Quinn on Nutrition: Magnet makes meals fun for picky eaters

May 23, 2016

After sharing that my almost 4 year-old granddaughter is going through her "I donít want to eat anything green" stage, my friend Trish invited me for coffee.

"This might be something you can use," she said as she handed me a flat package enclosed in clear plastic. She explained how ó troubled by the obesity and poor eating habits she observed in this generation of young children ó she had developed the Magic Mealtime Magnet with guidance from registered dietitian and licensed medical nutrition therapist Kristin Kesterson.  

I was intrigued. Along with its paper doll-like magnet that can be converted with various hairstyles into a boy or a girl, this teaching toy provides current recommendations for feeding kids ages 3 to 12 years. And it includes magnetic pictures of various foods to help children learn nutrient groups.  I promised to try it out on my granddaughter.

When Miss Frances came to visit, I told her I had a surprise and plopped the magnetic picture on my refrigerator door. I had her attention.

As her mom watched, I asked, "Tell me what you ate for breakfast this morning?"

"Yogurt," her mom volunteered. I pulled off the magnetic yogurt carton and handed it to Frances. She placed it in the dairy group, which encourages children her age to eat 3 small servings of high calcium foods each day.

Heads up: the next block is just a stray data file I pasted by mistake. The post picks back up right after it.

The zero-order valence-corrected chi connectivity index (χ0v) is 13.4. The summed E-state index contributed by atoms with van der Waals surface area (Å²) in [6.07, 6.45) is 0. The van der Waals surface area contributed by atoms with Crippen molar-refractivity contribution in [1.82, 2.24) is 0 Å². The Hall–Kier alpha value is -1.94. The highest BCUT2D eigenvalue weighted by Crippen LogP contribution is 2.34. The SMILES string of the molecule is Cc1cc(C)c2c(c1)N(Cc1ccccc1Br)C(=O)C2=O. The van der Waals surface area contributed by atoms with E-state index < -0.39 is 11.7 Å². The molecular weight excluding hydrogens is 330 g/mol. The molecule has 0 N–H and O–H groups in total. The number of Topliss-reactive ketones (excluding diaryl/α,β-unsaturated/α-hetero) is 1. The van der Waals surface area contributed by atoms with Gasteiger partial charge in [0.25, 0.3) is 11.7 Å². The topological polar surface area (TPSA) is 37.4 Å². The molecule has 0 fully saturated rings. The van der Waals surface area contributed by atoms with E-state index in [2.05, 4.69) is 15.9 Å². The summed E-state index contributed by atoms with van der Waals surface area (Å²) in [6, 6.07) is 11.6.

By lunch time, she had accumulated granola, egg and cheese on her Mealtime Magic board. She could also see that two food groups ó fruits and vegetables ó had not been added to her collection of magnetic pictures for the day.

Itís no surprise that most young children do not consume their recommended daily amounts of fruits and vegetables which is about 1 cup of fruit and 1 cup of vegetables. And according to research reported in the Academy of Nutrition and Dietetics, the formula to encourage a positive relationship between little people and these foods is Ö complicated. 

Simply serving fruits and vegetables to kiddos, say experts, may not be as effective as we would wish. 

How did a refrigerator magnet toy that helps kids count and classify the foods they have eaten help Frances? By the middle of the afternoon, she and her mom realized they would for sure include a fruit and/or vegetable with dinner tonight. And her mom remarked, "I need to get about five of these kits to send to my friends with young kids."

It remains to be seen if this fun refrigerator activity will magically change the way Miss Frances views green foods. Magic Mealtime Magnet is just one of many available encouragements for helping kids learn good choices. Itís a fun way to start. Contact Trish at for more information.




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